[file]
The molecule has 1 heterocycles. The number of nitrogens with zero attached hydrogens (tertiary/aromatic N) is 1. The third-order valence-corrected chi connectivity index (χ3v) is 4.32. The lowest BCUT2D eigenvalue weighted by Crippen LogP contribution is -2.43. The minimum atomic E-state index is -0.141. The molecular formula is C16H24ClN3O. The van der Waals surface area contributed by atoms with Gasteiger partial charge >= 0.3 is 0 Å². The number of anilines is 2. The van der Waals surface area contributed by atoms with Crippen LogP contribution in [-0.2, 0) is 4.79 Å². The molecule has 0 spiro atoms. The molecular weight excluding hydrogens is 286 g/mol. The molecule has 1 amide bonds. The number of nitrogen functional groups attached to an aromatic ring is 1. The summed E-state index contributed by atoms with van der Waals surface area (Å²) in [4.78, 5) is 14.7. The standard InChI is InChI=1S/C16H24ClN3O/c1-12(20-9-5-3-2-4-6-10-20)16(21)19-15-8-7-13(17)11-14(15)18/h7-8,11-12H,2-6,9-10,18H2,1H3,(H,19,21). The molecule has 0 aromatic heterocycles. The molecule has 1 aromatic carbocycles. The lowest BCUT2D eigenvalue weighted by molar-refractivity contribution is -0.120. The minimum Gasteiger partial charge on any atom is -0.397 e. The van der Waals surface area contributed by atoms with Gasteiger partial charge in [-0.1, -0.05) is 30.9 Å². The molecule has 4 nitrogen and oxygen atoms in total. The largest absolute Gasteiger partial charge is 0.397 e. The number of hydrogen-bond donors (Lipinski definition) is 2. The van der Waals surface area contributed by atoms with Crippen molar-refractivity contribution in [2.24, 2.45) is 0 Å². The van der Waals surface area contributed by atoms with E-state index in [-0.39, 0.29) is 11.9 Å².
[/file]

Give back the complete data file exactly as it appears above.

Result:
The molecule has 1 heterocycles. The number of nitrogens with zero attached hydrogens (tertiary/aromatic N) is 1. The third-order valence-corrected chi connectivity index (χ3v) is 4.32. The lowest BCUT2D eigenvalue weighted by Crippen LogP contribution is -2.43. The minimum atomic E-state index is -0.141. The molecular formula is C16H24ClN3O. The van der Waals surface area contributed by atoms with Gasteiger partial charge >= 0.3 is 0 Å². The number of anilines is 2. The van der Waals surface area contributed by atoms with Crippen LogP contribution in [-0.2, 0) is 4.79 Å². The molecule has 0 spiro atoms. The molecular weight excluding hydrogens is 286 g/mol. The molecule has 1 amide bonds. The number of nitrogen functional groups attached to an aromatic ring is 1. The summed E-state index contributed by atoms with van der Waals surface area (Å²) in [4.78, 5) is 14.7. The standard InChI is InChI=1S/C16H24ClN3O/c1-12(20-9-5-3-2-4-6-10-20)16(21)19-15-8-7-13(17)11-14(15)18/h7-8,11-12H,2-6,9-10,18H2,1H3,(H,19,21). The molecule has 0 aromatic heterocycles. The molecule has 1 aromatic carbocycles. The lowest BCUT2D eigenvalue weighted by molar-refractivity contribution is -0.120. The minimum Gasteiger partial charge on any atom is -0.397 e. The van der Waals surface area contributed by atoms with Gasteiger partial charge in [-0.1, -0.05) is 30.9 Å². The molecule has 4 nitrogen and oxygen atoms in total. The largest absolute Gasteiger partial charge is 0.397 e. The number of hydrogen-bond donors (Lipinski definition) is 2. The van der Waals surface area contributed by atoms with Crippen molar-refractivity contribution in [2.24, 2.45) is 0 Å². The van der Waals surface area contributed by atoms with E-state index in [-0.39, 0.29) is 11.9 Å².